Apparently, DigitalOcean supports nested virtualization on their instances, so it’s worth checking how many Firecracker instances I can run. I’m starting with the cheapest option $5/mo running Ubuntu 20.04 LTS.
Setup an instance:
$ # copy vmlinux and rootfs.ext4 that we built in the last post to the instance $ apt-get update $ apt install golang make $ git clone https://github.com/firecracker-microvm/firectl $ cd firectl $ make $ cp firectl /usr/local/bin $ cd ../ $ mkdir firecracker $ cd firecraker $ wget https://github.com/firecracker-microvm/firecracker/releases/download/v0.24.2/firecracker-v0.24.2-x86_64.tgz $ tar -zxf firecracker-v0.24.2-x86_64.tgz $ cp firecracker-v0.24.2-x86_64 /usr/local/bin/firecracker $ cp jailer-v0.24.2-x86_64 /usr/local/bin/jailer $ firectl --kernel=./vmlinux --root-drive=./rootfs.ext4 --kernel-opts="console=ttyS0 noapic reboot=k panic=1 pci=off nomodules rw"
The first thing that I noticed is it takes between 2.4-2.9sec to start a Firecracker instance. Each instance takes about 60MiB RAM, so I should be able to launch around 13 virtual machines on the 5$/mo instance. Everything seems stable enough. I managed to run a simple Python application on each instance without any noticeable side-effects.
I’m kinda torn that between Kubernetes cluster (which doesn’t work as expected in DigitalOcean and bare-metal offerings are quite expensive) and creating a home-grown basic orchestrator; it is likely going to be a rabbit’s hole, I need to research whether there’re any options I can use as an alternative.
DigitalOcean provides premium instances that run on the second generation Intel Xeon processor, so it’s interesting to see if there’re any benefits of using them.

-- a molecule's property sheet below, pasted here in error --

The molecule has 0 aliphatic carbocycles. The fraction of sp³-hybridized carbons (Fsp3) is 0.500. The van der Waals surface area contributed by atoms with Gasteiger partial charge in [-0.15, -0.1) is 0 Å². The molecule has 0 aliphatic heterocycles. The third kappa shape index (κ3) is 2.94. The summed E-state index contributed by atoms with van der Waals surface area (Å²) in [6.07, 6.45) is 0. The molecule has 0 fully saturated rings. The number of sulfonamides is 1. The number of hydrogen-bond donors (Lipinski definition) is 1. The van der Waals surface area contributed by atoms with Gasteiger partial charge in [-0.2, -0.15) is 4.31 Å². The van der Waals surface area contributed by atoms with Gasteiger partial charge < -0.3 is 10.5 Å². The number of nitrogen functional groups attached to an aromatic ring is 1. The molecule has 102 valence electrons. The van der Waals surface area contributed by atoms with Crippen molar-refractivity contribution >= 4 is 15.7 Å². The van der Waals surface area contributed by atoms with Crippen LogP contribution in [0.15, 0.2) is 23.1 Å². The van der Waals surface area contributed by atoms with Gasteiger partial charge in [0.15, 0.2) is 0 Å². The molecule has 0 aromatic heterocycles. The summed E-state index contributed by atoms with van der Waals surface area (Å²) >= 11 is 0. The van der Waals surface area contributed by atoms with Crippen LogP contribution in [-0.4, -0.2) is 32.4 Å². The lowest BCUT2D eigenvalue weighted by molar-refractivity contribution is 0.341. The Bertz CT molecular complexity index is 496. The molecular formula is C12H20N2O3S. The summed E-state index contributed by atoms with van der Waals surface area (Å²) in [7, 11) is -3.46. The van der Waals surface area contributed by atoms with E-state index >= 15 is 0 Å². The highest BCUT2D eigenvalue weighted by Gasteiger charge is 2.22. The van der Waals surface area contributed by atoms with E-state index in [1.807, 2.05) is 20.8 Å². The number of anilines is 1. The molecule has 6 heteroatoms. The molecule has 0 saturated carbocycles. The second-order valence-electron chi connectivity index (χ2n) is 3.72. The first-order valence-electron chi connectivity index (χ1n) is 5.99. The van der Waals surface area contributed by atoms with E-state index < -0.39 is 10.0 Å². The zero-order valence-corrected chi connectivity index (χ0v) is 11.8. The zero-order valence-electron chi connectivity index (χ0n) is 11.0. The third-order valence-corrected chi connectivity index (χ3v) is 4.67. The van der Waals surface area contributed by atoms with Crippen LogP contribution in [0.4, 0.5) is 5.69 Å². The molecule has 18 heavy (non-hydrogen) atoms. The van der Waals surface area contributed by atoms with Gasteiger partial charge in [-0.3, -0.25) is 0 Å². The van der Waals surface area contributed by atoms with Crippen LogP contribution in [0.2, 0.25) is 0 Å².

KVM is not enabled (but it’s supported) on these instances by default, so I followed instructions from https://help.ubuntu.com/community/KVM/Installation to enable it.
$ apt-get install qemu-kvm libvirt-daemon-system libvirt-clients bridge-utils $ adduser `id -un` libvirt $ adduser `id -un` kvm $ virsh list --all Id Name State -------------------- $ rmmod kvm $ modprobe -a kvm $ mkdir /dev/kvm $ chown root:libvirt /dev/kvm $ apt install cpu-checker $ kvm-ok INFO: /dev/kvm exists KVM acceleration can be used $ lsmod | grep -i kvm kvm 663552 0 $ ls /lib/modules/$(uname -r)/kernel/arch/x86/kvm/* /lib/modules/5.4.0-51-generic/kernel/arch/x86/kvm/kvm-amd.ko /lib/modules/5.4.0-51-generic/kernel/arch/x86/kvm/kvm.ko /lib/modules/5.4.0-51-generic/kernel/arch/x86/kvm/kvm-intel.ko $ modprobe kvm-intel modprobe: ERROR: could not insert 'kvm_intel': Input/output error
kvm_intel is not enabled and cannot be loaded. Is it that
nested virtualization is not enabled on these instances or is it a
defect in the kernel it’s running? I’ll try another distro.
Ubuntu 18.04 has an old
go package, so before compiling
we need to install at least 1.16:
$ add-apt-repository ppa:longsleep/golang-backports $ apt update $ apt install golang-go
kvm_intel is loaded, and it looks promising:
$ lsmod | grep -i kvm kvm_intel 217088 0 kvm 614400 1 kvm_intel irqbypass 16384 1 kvm
After I followed firecracker setup instructions, I was able to start an instance. I didn’t notice any visible performance improvements. I didn’t run an extensive test, so it could be that the devil is in the detail and CPU-wise, it could be faster. However, for now, my concern is boot time.
As the last experiment for today, I tried another $60/mo general-purpose instance, which improved boot time to ~2sec. Perhaps, I need some ansible scripts to automate this process to validate other offerings.
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